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Home > Region
 
Syria opposition, West reject Assad ‘peace plan’

(AFP) / 7 January 2013

DAMASCUS - A defiant speech by President Bashar Al Assad calling for peace in Syria on his terms has met rejection by the opposition and internationally, with only his ally Iran on Monday backing his stance.

Assad’s plan was “detached from reality,” a US State Department spokeswoman said, while Britain said Assad’s address was “empty” and France said it was an attempt “to justify the repression of the Syrian people”.

A man watches Syria's embattled President Bashar Al Assad making a public address on the state-run Syrian TV, on January 6, 2013 in Damascus. Bashar Al Assad in a rare speech Sunday denounced the opposition as "slaves" of the West and called for a national dialogue conference to be followed by a referendum on a national charter and parliamentary elections.   -AFP

The office of EU foreign policy chief Catherine Ashton said Europe’s position remained that Assad should step down to permit a political transition.

And Egyptian President Mohamed Morsi told CNN he would endorse any decision by the Syrian people to put Assad on trial before the International Criminal Court for war crimes.

The opposition Syrian National Coalition noted that Assad had ruled out any dialogue with the rebels, making negotiations impossible.

Only Iran, which is supplying money, military advisors and, according to the United States, weapons to Assad’s regime threw its weight behind its ally.

“The Islamic republic... supports President Bashar al-Assad’s initiative for a comprehensive solution to the country’s crisis,” which rejects “foreign interference,” Iranian Foreign Minister Ali Akbar Salehi said in a statement on his ministry website.

Assad, in his first speech in seven months, on Sunday outlined his vision for a way out of the 21-month conflict that has shattered his country, killed more than 60,000 people according to the UN, and created a well of instability exploited by Islamic jihadists and fuelled by regional rivalries.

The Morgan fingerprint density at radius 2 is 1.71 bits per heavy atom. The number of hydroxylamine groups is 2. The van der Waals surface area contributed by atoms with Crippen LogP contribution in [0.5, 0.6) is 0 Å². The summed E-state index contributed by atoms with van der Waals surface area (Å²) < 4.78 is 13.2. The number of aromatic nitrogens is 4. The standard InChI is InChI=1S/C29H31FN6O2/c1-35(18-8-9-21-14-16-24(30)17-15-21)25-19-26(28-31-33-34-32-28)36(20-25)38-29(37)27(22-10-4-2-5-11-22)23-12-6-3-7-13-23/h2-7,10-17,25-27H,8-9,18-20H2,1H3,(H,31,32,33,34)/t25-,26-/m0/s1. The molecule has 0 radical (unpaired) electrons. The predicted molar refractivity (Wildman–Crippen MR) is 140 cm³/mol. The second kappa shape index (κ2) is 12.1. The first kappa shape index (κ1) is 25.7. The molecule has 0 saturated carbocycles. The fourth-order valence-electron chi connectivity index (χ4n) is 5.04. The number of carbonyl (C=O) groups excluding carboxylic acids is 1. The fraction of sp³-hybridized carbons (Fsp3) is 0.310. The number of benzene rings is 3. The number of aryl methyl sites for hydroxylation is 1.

Any resolution of the conflict had to be purely Syrian, Assad said — though he called those Syrians ranged against him “not a loyal opposition but a gang of killers.”

He stated that most of the anti-regime fighters were foreigners, and said: “The one thing that is sure (is) that those who we face today are those who carry the Al-Qaeda ideology.”

But while his plan calling for an end to violence, dialogue with opposition elements he deemed acceptable, and a vow to stand fast against those he branded “terrorists” and their foreign backers drew wild applause from his Damascus audience, it offered little realistic prospect of ending what has become a civil war.

“His initiative is detached from reality” and was another attempt “to cling to power,” US State Department spokeswoman Victoria Nuland said.

British Foreign Secretary William Hague said the speech was full of “empty promises” and would “fool no one”.

“Bashar al-Assad’s remarks show once again his denial of reality in which he has shut himself away to justify the repression of the Syrian people,” French foreign ministry spokesman Philippe Lalliot said on Monday.

On the day of Assad’s speech, another 91 people were killed across Syria, the British-based watchdog the Syrian Observatory for Human Rights said.

Combat continued unabated on Monday outside Damascus, where troops are bombarding rebel positions. Five people, including four members of the same family, were killed in shelling on Kfar Batna to the east, the Observatory said.

In the eastern city of Deir Ezzor, one soldier who had defected was killed in fighting near a local political security branch office.

The United States and Europe, which have declared the National Coalition the “legitimate representative” of the Syrian people, are pressing Assad to leave power as the first step to any process to restore peace in Syria.

But with Russia and China blocking any UN-approved international action against Assad’s regime, the Syrian war is slipping ever deeper into bloodshed with fears of lasting sectarian fractures.

Although the toll has climbed sharply in the past six months, and the rebels have grabbed swathes of rural territory, the war has become a grinding impasse punctuated by shelling, regime air strikes and by car bombs set off by an increasingly radicalised insurgency.

Efforts by the joint UN-Arab League peace envoy, Lakhdar Brahimi, have made no more headway than those of his predecessor, Kofi Annan, who resigned in frustration.

Pope Benedict XVI on Monday renewed his call for a ceasefire and dialogue to halt the “endless slaughter” and civilian suffering in Syria.

The conflict, he said, “will know no victors but only vanquished if it continues, leaving behind it nothing but a field of ruins.”

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